Mergers And Acquisitions In India
Author: Anuj Goel, MAIMS, Delhi.
In merger the acquiring company takes over the assets and liabilities of a merged company. All the combining companies dissolves and only one large company is set for operations. Acquisition is a more general term, enveloping in itself in a range of acquisition transactions. It could be acquisition of control, leading to takeover of a company. It could be acquisition of tangible assets, intangible assets, rights and other kinds of obligations. This article gives a brief introduction about the mergers and acquisitions in India.
WHAT IS A MERGER?
A merger is a combination of two companies into one larger company. This action involves stock swap or cash payments to the target. In merger the acquiring company takes over the assets and liabilities of a merged company. All the combining companies dissolves and only one large company is set for operations. In general, when the firms are similar in size the term consolidation is applied. When two firms differs significantly in size the term merger is used. Merger commonly takes two forms. In the first form amalgamation, in second form absorption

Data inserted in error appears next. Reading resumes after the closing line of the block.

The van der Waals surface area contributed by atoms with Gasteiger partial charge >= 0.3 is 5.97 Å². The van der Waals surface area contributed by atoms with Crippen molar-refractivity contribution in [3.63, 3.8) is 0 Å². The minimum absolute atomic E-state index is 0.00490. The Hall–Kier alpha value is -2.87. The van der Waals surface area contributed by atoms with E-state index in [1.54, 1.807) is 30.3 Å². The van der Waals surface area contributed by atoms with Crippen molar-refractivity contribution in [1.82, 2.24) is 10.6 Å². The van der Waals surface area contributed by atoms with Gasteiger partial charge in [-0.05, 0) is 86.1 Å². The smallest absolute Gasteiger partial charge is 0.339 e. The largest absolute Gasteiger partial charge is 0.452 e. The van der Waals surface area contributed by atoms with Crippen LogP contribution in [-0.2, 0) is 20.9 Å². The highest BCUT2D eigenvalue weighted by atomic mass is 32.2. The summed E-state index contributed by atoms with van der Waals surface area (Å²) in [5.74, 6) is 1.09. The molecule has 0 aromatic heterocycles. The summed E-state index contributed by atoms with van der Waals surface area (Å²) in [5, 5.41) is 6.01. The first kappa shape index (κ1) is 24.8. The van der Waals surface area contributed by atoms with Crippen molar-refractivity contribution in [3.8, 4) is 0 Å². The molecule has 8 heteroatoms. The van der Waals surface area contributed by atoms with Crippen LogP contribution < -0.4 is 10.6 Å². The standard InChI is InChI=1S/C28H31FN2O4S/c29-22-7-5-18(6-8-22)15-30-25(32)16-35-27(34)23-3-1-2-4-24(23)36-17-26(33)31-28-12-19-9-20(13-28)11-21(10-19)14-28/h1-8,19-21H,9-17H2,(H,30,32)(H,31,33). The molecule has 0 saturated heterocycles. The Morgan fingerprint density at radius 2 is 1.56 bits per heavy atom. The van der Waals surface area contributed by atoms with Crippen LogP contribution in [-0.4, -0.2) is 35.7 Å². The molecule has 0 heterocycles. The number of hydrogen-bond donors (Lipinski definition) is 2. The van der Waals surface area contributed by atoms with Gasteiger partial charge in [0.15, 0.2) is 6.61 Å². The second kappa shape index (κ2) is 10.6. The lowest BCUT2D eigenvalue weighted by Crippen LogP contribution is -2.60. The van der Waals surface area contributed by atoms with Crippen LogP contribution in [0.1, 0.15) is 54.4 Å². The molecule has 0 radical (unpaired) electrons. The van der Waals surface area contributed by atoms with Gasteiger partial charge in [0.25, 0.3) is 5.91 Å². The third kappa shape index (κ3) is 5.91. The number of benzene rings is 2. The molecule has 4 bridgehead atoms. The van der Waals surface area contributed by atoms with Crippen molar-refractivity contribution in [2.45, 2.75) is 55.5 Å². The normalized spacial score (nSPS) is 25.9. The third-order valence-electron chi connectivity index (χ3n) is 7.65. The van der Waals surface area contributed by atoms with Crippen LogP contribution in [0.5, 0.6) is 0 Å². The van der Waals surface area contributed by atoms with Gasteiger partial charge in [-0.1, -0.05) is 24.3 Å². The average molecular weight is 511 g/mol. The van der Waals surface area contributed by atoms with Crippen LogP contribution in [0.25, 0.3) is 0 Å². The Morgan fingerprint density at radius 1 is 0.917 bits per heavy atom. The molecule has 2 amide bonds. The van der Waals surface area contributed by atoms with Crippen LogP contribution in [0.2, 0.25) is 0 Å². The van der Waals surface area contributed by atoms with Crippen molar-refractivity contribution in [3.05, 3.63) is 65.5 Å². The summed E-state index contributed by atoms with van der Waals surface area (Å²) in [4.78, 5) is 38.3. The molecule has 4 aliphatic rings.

In amalgamation two entities tends to combine and form a new entity, extinguishing both the existing entities. Hence,
A+B=C where C is an entirely new company (Amalgamation or Consolidation)
In absorption one company absorbs or take overs other company in their name. Hence,
A+B=A where B company is absorbed in A (Absorption)
Usually, merger occurs in consensual setting, where executives from the target company helps those from the purchaser in a due diligence process to ensure that the deal is beneficial to both the parties. In a merger, the board of directors of both the companies agrees to combine and seek stakeholder approval for the combination. In most cause, at least 50% of the stakeholder of binding and the target firm have to agree to the merger. The target firm ceases to exist and to be a part of the acquired firm.
Different types of Mergers:
A merger between the firms that are totally engaged in two different activities. There are two types of conglomerate pure and mixed. Pure conglomerate involves the firms that have nothing in common, while mixed conglomerate mergers includes the firms that are looking for product or market extension.